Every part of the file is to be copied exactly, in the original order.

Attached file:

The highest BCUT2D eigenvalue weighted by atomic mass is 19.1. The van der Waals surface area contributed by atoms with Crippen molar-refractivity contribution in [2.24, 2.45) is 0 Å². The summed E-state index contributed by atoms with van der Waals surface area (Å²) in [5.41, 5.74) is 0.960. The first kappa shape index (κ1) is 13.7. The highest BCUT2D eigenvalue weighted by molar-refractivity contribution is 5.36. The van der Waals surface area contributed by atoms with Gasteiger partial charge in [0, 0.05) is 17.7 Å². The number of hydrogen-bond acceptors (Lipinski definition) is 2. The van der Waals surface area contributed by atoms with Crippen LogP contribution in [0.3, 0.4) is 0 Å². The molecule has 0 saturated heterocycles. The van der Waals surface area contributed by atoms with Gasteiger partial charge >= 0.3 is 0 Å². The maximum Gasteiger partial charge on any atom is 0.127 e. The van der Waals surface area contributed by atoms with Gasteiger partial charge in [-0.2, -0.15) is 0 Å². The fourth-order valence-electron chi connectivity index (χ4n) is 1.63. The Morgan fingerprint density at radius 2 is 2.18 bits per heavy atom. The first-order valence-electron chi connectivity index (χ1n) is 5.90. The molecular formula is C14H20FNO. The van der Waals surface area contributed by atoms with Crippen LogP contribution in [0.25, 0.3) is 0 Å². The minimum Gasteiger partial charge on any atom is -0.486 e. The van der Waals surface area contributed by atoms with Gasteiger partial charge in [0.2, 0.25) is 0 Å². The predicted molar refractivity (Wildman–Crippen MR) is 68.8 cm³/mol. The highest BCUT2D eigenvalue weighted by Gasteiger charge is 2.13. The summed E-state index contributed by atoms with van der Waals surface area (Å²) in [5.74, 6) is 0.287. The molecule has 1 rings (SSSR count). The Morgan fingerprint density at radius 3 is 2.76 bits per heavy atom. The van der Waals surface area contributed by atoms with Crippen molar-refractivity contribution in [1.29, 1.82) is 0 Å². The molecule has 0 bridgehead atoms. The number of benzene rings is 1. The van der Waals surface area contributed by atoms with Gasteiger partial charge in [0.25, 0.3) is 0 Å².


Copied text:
The highest BCUT2D eigenvalue weighted by atomic mass is 19.1. The van der Waals surface area contributed by atoms with Crippen molar-refractivity contribution in [2.24, 2.45) is 0 Å². The summed E-state index contributed by atoms with van der Waals surface area (Å²) in [5.41, 5.74) is 0.960. The first kappa shape index (κ1) is 13.7. The highest BCUT2D eigenvalue weighted by molar-refractivity contribution is 5.36. The van der Waals surface area contributed by atoms with Gasteiger partial charge in [0, 0.05) is 17.7 Å². The number of hydrogen-bond acceptors (Lipinski definition) is 2. The van der Waals surface area contributed by atoms with Crippen LogP contribution in [0.3, 0.4) is 0 Å². The molecule has 0 saturated heterocycles. The van der Waals surface area contributed by atoms with Gasteiger partial charge >= 0.3 is 0 Å². The maximum Gasteiger partial charge on any atom is 0.127 e. The van der Waals surface area contributed by atoms with Gasteiger partial charge in [-0.2, -0.15) is 0 Å². The fourth-order valence-electron chi connectivity index (χ4n) is 1.63. The Morgan fingerprint density at radius 2 is 2.18 bits per heavy atom. The first-order valence-electron chi connectivity index (χ1n) is 5.90. The molecular formula is C14H20FNO. The van der Waals surface area contributed by atoms with Crippen LogP contribution in [0.25, 0.3) is 0 Å². The minimum Gasteiger partial charge on any atom is -0.486 e. The van der Waals surface area contributed by atoms with Gasteiger partial charge in [0.2, 0.25) is 0 Å². The predicted molar refractivity (Wildman–Crippen MR) is 68.8 cm³/mol. The highest BCUT2D eigenvalue weighted by Gasteiger charge is 2.13. The summed E-state index contributed by atoms with van der Waals surface area (Å²) in [5.74, 6) is 0.287. The molecule has 1 rings (SSSR count). The Morgan fingerprint density at radius 3 is 2.76 bits per heavy atom. The van der Waals surface area contributed by atoms with Crippen molar-refractivity contribution in [1.29, 1.82) is 0 Å². The molecule has 0 bridgehead atoms. The number of benzene rings is 1. The van der Waals surface area contributed by atoms with Gasteiger partial charge in [0.25, 0.3) is 0 Å².